AMC fire chiefs gather for risk assessment training
Fire chiefs from around the Army Materiel Command enterprise gathered at Redstone Arsenal April 19-22 for training on a new risk assessment model mandated by DOD policy. Ernst Piercy, retired fire chief, led four days of lessons and discussions on how fire chiefs around the Army should be using data to quantify risk and the development of emergency response strategies based on that risk assessment. (Photo Credit: Doug Brewster) VIEW ORIGINAL

REDSTONE ARSENAL, Ala. – Fire service professionals from around the Army Materiel Command enterprise gathered here April 19–22 to learn how to implement a new risk assessment program at their installations.

Since 2017, the Department of Defense and the Army Fire and Emergency Services Scope of Services Policy have required emergency services to complete a Community Risk Assessment / Standard of Cover. In 2019 the Army required the implementation of a three-axis model to measure the probability, consequences and impact of emergencies on Army installations. Ernst Piercy, retired Department of Defense fire chief, led four days of lessons and discussions on how fire chiefs around the Army should be using data to quantify risk and the development of emergency response strategies based on that risk assessment.

“I want them to be honest brokers with data,” Piercy said. “Fire departments have limited resources at our disposal. This new risk assessment model will help us optimize our resources in order to mitigate risk to the people and livelihoods on Army installations.”

Piercy spent 36 years working in fire positions around the DOD, spending his last 11 years as fire chief. He worked on many DOD-level projects, including developing risk assessment programs, and was inducted into the National Fire Heritage Center’s Hall of Legends, Legacies and Leaders in 2021 in recognition of his contributions and distinguished service to the fire and emergency services. He now travels around the world to speak with emergency services about how to implement risk assessment programs based on quantifiable data.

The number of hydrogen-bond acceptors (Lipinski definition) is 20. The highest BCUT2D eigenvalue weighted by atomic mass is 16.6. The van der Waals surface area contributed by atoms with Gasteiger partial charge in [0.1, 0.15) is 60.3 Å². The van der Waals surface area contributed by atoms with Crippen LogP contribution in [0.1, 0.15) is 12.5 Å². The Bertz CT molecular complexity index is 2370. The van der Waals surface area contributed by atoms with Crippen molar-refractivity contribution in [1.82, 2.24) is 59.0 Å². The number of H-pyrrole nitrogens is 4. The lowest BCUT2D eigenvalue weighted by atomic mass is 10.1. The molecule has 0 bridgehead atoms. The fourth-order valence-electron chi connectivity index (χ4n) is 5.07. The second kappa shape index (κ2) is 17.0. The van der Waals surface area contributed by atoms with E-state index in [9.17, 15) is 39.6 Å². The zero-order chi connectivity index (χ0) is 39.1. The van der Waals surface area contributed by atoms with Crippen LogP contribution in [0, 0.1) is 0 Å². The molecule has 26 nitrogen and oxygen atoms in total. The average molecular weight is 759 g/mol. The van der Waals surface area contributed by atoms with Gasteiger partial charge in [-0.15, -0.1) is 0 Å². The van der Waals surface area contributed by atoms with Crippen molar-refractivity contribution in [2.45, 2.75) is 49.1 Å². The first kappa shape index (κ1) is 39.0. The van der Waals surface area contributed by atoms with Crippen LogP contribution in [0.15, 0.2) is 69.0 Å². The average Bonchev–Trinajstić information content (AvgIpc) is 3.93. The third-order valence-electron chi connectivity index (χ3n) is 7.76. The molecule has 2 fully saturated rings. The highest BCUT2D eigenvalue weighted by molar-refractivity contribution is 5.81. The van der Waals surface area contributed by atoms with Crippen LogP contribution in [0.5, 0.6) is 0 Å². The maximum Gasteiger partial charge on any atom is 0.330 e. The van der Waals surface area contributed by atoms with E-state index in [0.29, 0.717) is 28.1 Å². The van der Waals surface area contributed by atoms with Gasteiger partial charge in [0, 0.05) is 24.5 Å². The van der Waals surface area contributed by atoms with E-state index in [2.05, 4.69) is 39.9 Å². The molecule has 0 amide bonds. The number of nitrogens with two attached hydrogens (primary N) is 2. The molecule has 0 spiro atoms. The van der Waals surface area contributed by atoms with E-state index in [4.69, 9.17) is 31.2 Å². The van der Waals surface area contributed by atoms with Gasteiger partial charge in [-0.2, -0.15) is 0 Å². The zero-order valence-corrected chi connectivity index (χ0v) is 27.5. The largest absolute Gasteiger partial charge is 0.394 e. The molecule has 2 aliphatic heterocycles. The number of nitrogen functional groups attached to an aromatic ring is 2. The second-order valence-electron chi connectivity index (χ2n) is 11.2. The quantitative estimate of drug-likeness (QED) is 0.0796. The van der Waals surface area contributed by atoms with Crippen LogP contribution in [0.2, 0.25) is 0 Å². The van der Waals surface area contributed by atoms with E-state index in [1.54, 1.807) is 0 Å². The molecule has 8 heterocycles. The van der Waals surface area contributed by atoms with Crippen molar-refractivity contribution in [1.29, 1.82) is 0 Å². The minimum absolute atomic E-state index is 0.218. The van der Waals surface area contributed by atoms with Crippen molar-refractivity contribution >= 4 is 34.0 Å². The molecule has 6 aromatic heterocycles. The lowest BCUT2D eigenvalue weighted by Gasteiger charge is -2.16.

Before the policy change, it was up to each Army installation to determine the risk assessment process and how results were reported to leadership. The new assessment model standardizes identifying, assessing and mitigating risk using data points like the number of sprinklers and proximity to a fire station. The week long course also covered the importance of fire chiefs sharing results of risk assessments to the commander.

“This new risk assessment model will identify and improve the overall effectiveness of emergency response in our community,” Charles Davis, AMC fire protection specialist, said. “Once we address these risks with our Army leadership, then the installation can start addressing the problems to improve the safety of our people.”

AMC had originally planned for Piercy to lead the training for fire chiefs from across the Installation Management Command and Organic Industrial Base in 2020, but the COVID-19 pandemic caused the in-person training to be delayed for two years. Despite the delay, fire chiefs still brought a lot of questions in addition to many years of experience to the training event.

“The level of discussion in the room is unbelievable,” Piercy said.

One of the attendees, Sean Brewer, has been the fire chief at Blue Grass Army Depot for 15 years. He participated in the training in order to fully grasp the step-by-step risk assessment process and learn how to apply the policy locally at the depot.

“We can’t just make guesses on these risk assessments. We need to use quantifiable measures and standard processes,” Brewer said.

As the most senior fire chief in the room, Brewer valued the training for being an opportunity to convene with his colleagues across the AMC enterprise. He said the discussions brought on by the training helped him have a better grasp on the 3-axis model and also build a network of fire chiefs he can rely on for help.

After the training is complete and the emergency service workers head back to their installations, Piercy hopes that the trainees will be able to better use data to make fact based decisions that improve the safety and quality of life of the Army workforce.

“How do you know what you don’t know, until you look at the data?” Piercy said.